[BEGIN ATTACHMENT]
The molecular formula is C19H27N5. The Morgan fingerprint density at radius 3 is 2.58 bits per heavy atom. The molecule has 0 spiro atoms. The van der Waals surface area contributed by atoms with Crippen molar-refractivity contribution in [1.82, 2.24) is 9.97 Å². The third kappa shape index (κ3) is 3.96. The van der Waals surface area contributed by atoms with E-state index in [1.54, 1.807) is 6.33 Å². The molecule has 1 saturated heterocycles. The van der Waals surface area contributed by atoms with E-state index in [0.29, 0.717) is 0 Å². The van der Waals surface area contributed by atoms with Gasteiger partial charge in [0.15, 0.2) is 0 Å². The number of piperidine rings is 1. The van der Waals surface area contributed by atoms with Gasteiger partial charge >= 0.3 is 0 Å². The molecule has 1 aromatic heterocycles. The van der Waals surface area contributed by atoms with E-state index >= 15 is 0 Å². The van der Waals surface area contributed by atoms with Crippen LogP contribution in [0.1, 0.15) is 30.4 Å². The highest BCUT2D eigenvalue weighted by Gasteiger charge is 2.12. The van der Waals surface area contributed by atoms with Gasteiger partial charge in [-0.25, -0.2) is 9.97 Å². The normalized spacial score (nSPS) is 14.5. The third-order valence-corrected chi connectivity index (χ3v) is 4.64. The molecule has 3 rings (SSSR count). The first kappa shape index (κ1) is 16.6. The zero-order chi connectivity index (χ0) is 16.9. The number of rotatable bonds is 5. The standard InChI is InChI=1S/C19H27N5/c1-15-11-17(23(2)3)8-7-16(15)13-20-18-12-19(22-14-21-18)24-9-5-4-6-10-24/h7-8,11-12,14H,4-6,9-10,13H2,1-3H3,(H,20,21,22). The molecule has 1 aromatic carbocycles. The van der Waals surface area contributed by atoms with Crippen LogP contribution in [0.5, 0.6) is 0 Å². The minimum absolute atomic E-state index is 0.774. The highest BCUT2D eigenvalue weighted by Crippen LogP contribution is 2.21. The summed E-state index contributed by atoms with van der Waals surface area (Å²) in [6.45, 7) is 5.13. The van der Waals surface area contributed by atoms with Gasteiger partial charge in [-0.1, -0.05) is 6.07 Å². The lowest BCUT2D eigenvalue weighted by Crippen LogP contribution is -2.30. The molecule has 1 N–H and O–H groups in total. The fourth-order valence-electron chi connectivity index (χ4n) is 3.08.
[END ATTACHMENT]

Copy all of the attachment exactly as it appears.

The molecular formula is C19H27N5. The Morgan fingerprint density at radius 3 is 2.58 bits per heavy atom. The molecule has 0 spiro atoms. The van der Waals surface area contributed by atoms with Crippen molar-refractivity contribution in [1.82, 2.24) is 9.97 Å². The third kappa shape index (κ3) is 3.96. The van der Waals surface area contributed by atoms with E-state index in [1.54, 1.807) is 6.33 Å². The molecule has 1 saturated heterocycles. The van der Waals surface area contributed by atoms with E-state index in [0.29, 0.717) is 0 Å². The van der Waals surface area contributed by atoms with Gasteiger partial charge in [0.15, 0.2) is 0 Å². The number of piperidine rings is 1. The van der Waals surface area contributed by atoms with Gasteiger partial charge >= 0.3 is 0 Å². The molecule has 1 aromatic heterocycles. The van der Waals surface area contributed by atoms with E-state index >= 15 is 0 Å². The van der Waals surface area contributed by atoms with Crippen LogP contribution in [0.1, 0.15) is 30.4 Å². The highest BCUT2D eigenvalue weighted by Gasteiger charge is 2.12. The van der Waals surface area contributed by atoms with Gasteiger partial charge in [-0.25, -0.2) is 9.97 Å². The normalized spacial score (nSPS) is 14.5. The third-order valence-corrected chi connectivity index (χ3v) is 4.64. The molecule has 3 rings (SSSR count). The first kappa shape index (κ1) is 16.6. The zero-order chi connectivity index (χ0) is 16.9. The number of rotatable bonds is 5. The standard InChI is InChI=1S/C19H27N5/c1-15-11-17(23(2)3)8-7-16(15)13-20-18-12-19(22-14-21-18)24-9-5-4-6-10-24/h7-8,11-12,14H,4-6,9-10,13H2,1-3H3,(H,20,21,22). The molecule has 1 aromatic carbocycles. The van der Waals surface area contributed by atoms with Crippen LogP contribution in [0.5, 0.6) is 0 Å². The minimum absolute atomic E-state index is 0.774. The highest BCUT2D eigenvalue weighted by Crippen LogP contribution is 2.21. The summed E-state index contributed by atoms with van der Waals surface area (Å²) in [6.45, 7) is 5.13. The van der Waals surface area contributed by atoms with Gasteiger partial charge in [-0.1, -0.05) is 6.07 Å². The lowest BCUT2D eigenvalue weighted by Crippen LogP contribution is -2.30. The molecule has 1 N–H and O–H groups in total. The fourth-order valence-electron chi connectivity index (χ4n) is 3.08.